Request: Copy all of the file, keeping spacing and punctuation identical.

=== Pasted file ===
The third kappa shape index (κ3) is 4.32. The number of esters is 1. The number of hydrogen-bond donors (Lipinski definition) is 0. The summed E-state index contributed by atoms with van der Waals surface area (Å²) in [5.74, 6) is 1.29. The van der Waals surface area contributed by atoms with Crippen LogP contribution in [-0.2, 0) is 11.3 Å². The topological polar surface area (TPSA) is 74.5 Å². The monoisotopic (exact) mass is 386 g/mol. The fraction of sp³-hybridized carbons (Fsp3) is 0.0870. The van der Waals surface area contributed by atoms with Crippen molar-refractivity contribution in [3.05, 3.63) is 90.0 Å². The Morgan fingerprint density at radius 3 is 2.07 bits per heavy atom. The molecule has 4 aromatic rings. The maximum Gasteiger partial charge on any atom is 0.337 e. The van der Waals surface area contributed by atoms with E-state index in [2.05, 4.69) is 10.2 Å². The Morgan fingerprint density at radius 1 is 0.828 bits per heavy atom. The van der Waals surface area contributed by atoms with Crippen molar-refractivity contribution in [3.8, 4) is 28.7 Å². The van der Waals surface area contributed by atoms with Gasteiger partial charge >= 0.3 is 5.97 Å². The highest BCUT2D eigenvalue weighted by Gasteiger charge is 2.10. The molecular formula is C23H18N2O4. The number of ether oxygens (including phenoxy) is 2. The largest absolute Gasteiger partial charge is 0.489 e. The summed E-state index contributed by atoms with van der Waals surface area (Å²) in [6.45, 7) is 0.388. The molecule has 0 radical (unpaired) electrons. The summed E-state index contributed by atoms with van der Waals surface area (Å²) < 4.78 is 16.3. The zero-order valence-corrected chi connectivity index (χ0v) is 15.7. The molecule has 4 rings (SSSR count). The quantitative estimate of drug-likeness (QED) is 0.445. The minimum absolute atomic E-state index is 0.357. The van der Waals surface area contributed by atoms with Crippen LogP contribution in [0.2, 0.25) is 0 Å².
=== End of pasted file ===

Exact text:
The third kappa shape index (κ3) is 4.32. The number of esters is 1. The number of hydrogen-bond donors (Lipinski definition) is 0. The summed E-state index contributed by atoms with van der Waals surface area (Å²) in [5.74, 6) is 1.29. The van der Waals surface area contributed by atoms with Crippen LogP contribution in [-0.2, 0) is 11.3 Å². The topological polar surface area (TPSA) is 74.5 Å². The monoisotopic (exact) mass is 386 g/mol. The fraction of sp³-hybridized carbons (Fsp3) is 0.0870. The van der Waals surface area contributed by atoms with Crippen molar-refractivity contribution in [3.05, 3.63) is 90.0 Å². The Morgan fingerprint density at radius 3 is 2.07 bits per heavy atom. The molecule has 4 aromatic rings. The maximum Gasteiger partial charge on any atom is 0.337 e. The van der Waals surface area contributed by atoms with E-state index in [2.05, 4.69) is 10.2 Å². The Morgan fingerprint density at radius 1 is 0.828 bits per heavy atom. The van der Waals surface area contributed by atoms with Crippen molar-refractivity contribution in [3.8, 4) is 28.7 Å². The van der Waals surface area contributed by atoms with Gasteiger partial charge >= 0.3 is 5.97 Å². The highest BCUT2D eigenvalue weighted by Gasteiger charge is 2.10. The molecular formula is C23H18N2O4. The number of ether oxygens (including phenoxy) is 2. The largest absolute Gasteiger partial charge is 0.489 e. The summed E-state index contributed by atoms with van der Waals surface area (Å²) in [6.45, 7) is 0.388. The molecule has 0 radical (unpaired) electrons. The summed E-state index contributed by atoms with van der Waals surface area (Å²) < 4.78 is 16.3. The zero-order valence-corrected chi connectivity index (χ0v) is 15.7. The molecule has 4 rings (SSSR count). The quantitative estimate of drug-likeness (QED) is 0.445. The minimum absolute atomic E-state index is 0.357. The van der Waals surface area contributed by atoms with Crippen LogP contribution in [0.2, 0.25) is 0 Å².